Chances are, you know someone who suffers from chronic fatigue syndrome—a long-term illness characterized by a variety of symptoms, the most common one being extreme tiredness. This syndrome occurs in people of all ages, and even in children. Chronic fatigue syndrome is more likely to develop in women in their mid-20s to mid-40s. 

According to many experts, there is no one specific reason behind it’s development. Let’s talk about some of the symptoms of chronic fatigue syndrome and how it can be diagnosed and treated.

Symptoms Of CFS

While long-lasting extreme tiredness is the most common symptom of CFS, there are many other possible CFS symptoms:


  • Muscle and joint pain
  • Sore throat
  • Sleep problems
  • Irregular heartbeat
  • Dizziness or vertigo
  • Feeling sick in general


You can see that the symptoms of CFS are very similar to those of many other health issues, which can lead to difficulty and delays in being correctly diagnosed and treated by healthcare professionals.

Common Causes Of CFS

A few of the potential triggers for CFS symptoms include:

Viral Infections:

Everyone suffers from viral infections like colds and flus periodically, but if the proper care is not taken to allow the immune system to fully recover, then chronic fatigue syndrome may later develop. Certain viruses have been found to be linked to the development of CFS, such as the Epstein Barr Virus (EBV), the mouse Leukemia Virus and Human Herpes Virus 6 (HHV6).

Immune System Impairment:

It’s also said that people whose immune system is weak or impaired are more likely to develop CFS. However, this issue alone isn’t enough to diagnose the disorder.

How Is Chronic Fatigue Syndrome Treated?

The root cause of CFS is often unknown, but the symptoms can be managed effectively with proper care and treatment. Recovery will depend on how your CFS is responding to treatment. 

Some of the common treatments are:

  • CBT (Cognitive behavioral therapy)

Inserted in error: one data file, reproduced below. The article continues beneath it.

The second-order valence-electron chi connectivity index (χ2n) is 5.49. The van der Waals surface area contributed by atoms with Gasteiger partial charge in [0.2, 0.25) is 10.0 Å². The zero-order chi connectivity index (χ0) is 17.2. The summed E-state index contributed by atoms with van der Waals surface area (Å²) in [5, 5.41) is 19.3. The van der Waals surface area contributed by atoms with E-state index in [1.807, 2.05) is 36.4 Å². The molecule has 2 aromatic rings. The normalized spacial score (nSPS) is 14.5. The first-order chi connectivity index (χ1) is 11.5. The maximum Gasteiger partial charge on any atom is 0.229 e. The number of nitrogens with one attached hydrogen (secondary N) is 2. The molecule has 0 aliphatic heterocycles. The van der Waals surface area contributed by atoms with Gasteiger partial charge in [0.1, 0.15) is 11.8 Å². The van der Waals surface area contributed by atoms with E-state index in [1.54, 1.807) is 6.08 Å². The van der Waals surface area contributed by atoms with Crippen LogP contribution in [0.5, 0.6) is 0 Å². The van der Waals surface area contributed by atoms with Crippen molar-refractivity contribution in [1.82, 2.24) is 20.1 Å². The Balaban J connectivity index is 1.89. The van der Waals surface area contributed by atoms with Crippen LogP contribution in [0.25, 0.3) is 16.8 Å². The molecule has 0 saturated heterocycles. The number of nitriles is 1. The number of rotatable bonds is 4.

• Graded exercise therapy
  • Natural supplements such as vitamins, essential amino acids, and antioxidants to strengthening the mitochondrial function and improve energy production

Avoiding caffeine, alcohol, smoking and other unhealthy habits can also help CFS sufferers to sleep better and have more energy during the day. 


Are you tired all the time? Feel like you have a hang over every morning even if you did not have any alcohol? Bloated, overweight, constipated and itchy? Have you been to your doctor for these issues and only to receive a blanket diagnosis such as stress induced, psychosomatic or irritable bowel syndrome? You leave the doctor’s office without a definitive answer and back to the same place you started from- tired and miserable. This is a common scenario that is presented to me during some of my new patient’s medical history intake. I can honestly say that at least 30-40% of my patients who have these chronic symptoms have some form of fungal infection, whether it is in their sinuses, lungs, or digestive system. It may not be their primary diagnosis, but definitely a contributing factor to their illness.

Within the Fungi Kingdom, there are yeasts and molds. The most common fungus that can cause a yeast infection in humans is from the Candida species. There are many strains including Candida albicans, C. pseudotropicalis, C. tropicalis, C. monilia, C. rugosa etc. Candida albicans is a very common type of yeast that naturally occurs in the human intestinal tract, but proliferates when there is bacterial imbalance. This can happen when you take antibiotics, which usually wipe out both good and bad bacteria, allowing yeast to multiply freely. A  high carbohydrate, sugar and alcohol diet can create an overgrowth of Candida.  Excess estrogen or birth control pills, steroids, anti-acids can also promote Candida overgrowth.

Often times the symptoms behind Candida infections are diagnosed as more popular diseases like Hyperthyroidism, Leaky Gut Syndrome, Crohn’s Disease, Irritable Bowel Syndrome, Celiac Disease, Lupus, or Chronic Fatigue Syndrome. If you take a look at the symptoms below, it is easy to see why this happens—these more popular diseases have very similar symptoms to Candida.

They include:

  • abdominal gas and bloating
  • headaches
  • migraines
  • excessive fatigue
  • cravings for alcohol
  • anxiety
  • inability to think clearly or concentrate
  • hyperactivity
  • mood swings
  • diarrhea
  • constipation
  • hyperactivity
  • itching
  • acne
  • eczema
  • depression
  • sinus inflammation
  • pre-menstrual syndrome
  • dizziness
  • poor memory
  • persistent cough
  • earaches
  • low sex drive
  • muscle weakness
  • irritability
  • learning difficulties
  • sensitivity to fragrances and/or other chemicals
  • cognitive impairment
  • thrush
  • athlete’s foot

There are also many more Candida symptoms not listed here. If you are unsure whether or not you could be suffering from Candida, there is a helpful questionnaire online at Dr. William Crook’s website that is easy to fill out. Dr. Crook was one of the first to write a book on Candida called The Yeast Connection and it contains detailed information related to fungal infections. I highly suggest filling out his questionnaire if you feel any of the symptoms above pertain to you.